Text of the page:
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The Dependency Injection Design Pattern in PHP 5

In this first part of a six-part series, I introduce you to the dependency injection design pattern and its use with MySQL. Specifically, I create a typical scenario where one persistent class needs the functionality of its dependency, in this case a database handler, to gain access to a MySQL table.

TABLE OF CONTENTS:
  1. The Dependency Injection Design Pattern in PHP 5
  2. A basic MySQL-driven application with the dependency injection pattern
  3. Defining a basic factory method
  4. Changing the definition of the User class
By: Alejandro Gervasio
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October 08, 2009

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Without a doubt, design patterns are one of the big pillars of software development that allow you to build high-quality desktop and web applications through well-trusted solutions. A solid understanding of basic concepts such as inheritance and polymorphism, in conjunction with a respectable knowledge of the most popular design patterns, can be of great help in developing professional web-based programs.

Naturally, some design patterns are harder to master than others. A few of them, however, are remarkably simple to implement in real-world conditions, and their benefits can be really enormous.

In the particular case of PHP 5, one of easiest patterns that can be applied to improve the quality of object-oriented applications is one called Dependency Injection, even though itís not as well known as others. As its name suggests, the Dependency Injection pattern permits you to define how a given class is going to accept its dependencies, or in other words, the way that the instances that a class needs to work will be injected into its internals.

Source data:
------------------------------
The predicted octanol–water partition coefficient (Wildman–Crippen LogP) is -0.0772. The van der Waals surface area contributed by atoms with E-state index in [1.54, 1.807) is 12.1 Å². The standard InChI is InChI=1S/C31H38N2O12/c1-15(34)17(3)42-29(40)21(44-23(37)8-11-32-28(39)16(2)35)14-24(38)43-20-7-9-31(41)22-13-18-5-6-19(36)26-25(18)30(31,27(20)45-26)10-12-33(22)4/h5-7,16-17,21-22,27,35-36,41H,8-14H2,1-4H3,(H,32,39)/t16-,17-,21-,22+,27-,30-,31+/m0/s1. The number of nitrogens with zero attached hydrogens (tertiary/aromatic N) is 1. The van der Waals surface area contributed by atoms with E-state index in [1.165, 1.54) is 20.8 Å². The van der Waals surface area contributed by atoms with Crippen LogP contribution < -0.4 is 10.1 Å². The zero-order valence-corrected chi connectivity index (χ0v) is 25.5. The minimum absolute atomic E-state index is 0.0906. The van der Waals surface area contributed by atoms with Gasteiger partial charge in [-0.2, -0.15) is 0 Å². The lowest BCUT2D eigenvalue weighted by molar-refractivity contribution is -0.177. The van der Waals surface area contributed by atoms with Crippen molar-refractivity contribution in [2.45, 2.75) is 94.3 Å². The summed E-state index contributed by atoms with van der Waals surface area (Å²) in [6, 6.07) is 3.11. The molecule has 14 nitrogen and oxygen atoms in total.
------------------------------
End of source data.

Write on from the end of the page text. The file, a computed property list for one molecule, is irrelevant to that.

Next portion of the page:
To clarify a bit further, Iím going to cite a typical example that will be familiar to you. Say thereís a model class that needs to take in an instance of a database handler to perform queries against its associated database table. In a case like this, the database handler would obviously be a dependency of the model, and it could be passed in to the modelís environment either via the constructor, or via a setter method.

This would be a basic Ė yet realistic -- example, where the Dependency Injection pattern is applied to promote encapsulation. Logically, this pattern can be implemented in several ways. In this series of articles Iím going to cover only some of them, including naturally the most relevant ones. In addition, I plan to touch superficially the construction of dependency injection containers, a subject that itself deserves an in-depth look.

Now, itís time to leave the theory the drives the Dependency Injection pattern behind and start learning how to apply it in PHP 5-driven environments. Letís get started!



 
 
>>> More PHP Articles          >>> More By Alejandro Gervasio
 

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